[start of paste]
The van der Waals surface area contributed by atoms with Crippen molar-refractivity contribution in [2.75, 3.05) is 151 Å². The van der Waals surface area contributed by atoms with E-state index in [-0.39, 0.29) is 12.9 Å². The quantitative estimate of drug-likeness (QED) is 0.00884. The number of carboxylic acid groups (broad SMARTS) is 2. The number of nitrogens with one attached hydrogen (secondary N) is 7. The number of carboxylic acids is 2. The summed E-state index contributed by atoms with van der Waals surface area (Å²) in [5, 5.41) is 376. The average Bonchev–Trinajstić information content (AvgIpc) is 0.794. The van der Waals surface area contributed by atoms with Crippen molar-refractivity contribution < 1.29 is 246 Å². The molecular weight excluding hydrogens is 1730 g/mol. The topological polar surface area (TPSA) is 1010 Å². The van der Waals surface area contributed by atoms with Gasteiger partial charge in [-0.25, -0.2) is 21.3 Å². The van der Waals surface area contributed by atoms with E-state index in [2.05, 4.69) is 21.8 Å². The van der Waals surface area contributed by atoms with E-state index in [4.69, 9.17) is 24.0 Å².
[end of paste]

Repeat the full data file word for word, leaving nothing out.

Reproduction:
The van der Waals surface area contributed by atoms with Crippen molar-refractivity contribution in [2.75, 3.05) is 151 Å². The van der Waals surface area contributed by atoms with E-state index in [-0.39, 0.29) is 12.9 Å². The quantitative estimate of drug-likeness (QED) is 0.00884. The number of carboxylic acid groups (broad SMARTS) is 2. The number of nitrogens with one attached hydrogen (secondary N) is 7. The number of carboxylic acids is 2. The summed E-state index contributed by atoms with van der Waals surface area (Å²) in [5, 5.41) is 376. The average Bonchev–Trinajstić information content (AvgIpc) is 0.794. The van der Waals surface area contributed by atoms with Crippen molar-refractivity contribution < 1.29 is 246 Å². The molecular weight excluding hydrogens is 1730 g/mol. The topological polar surface area (TPSA) is 1010 Å². The van der Waals surface area contributed by atoms with Gasteiger partial charge in [-0.25, -0.2) is 21.3 Å². The van der Waals surface area contributed by atoms with E-state index in [2.05, 4.69) is 21.8 Å². The van der Waals surface area contributed by atoms with E-state index in [4.69, 9.17) is 24.0 Å².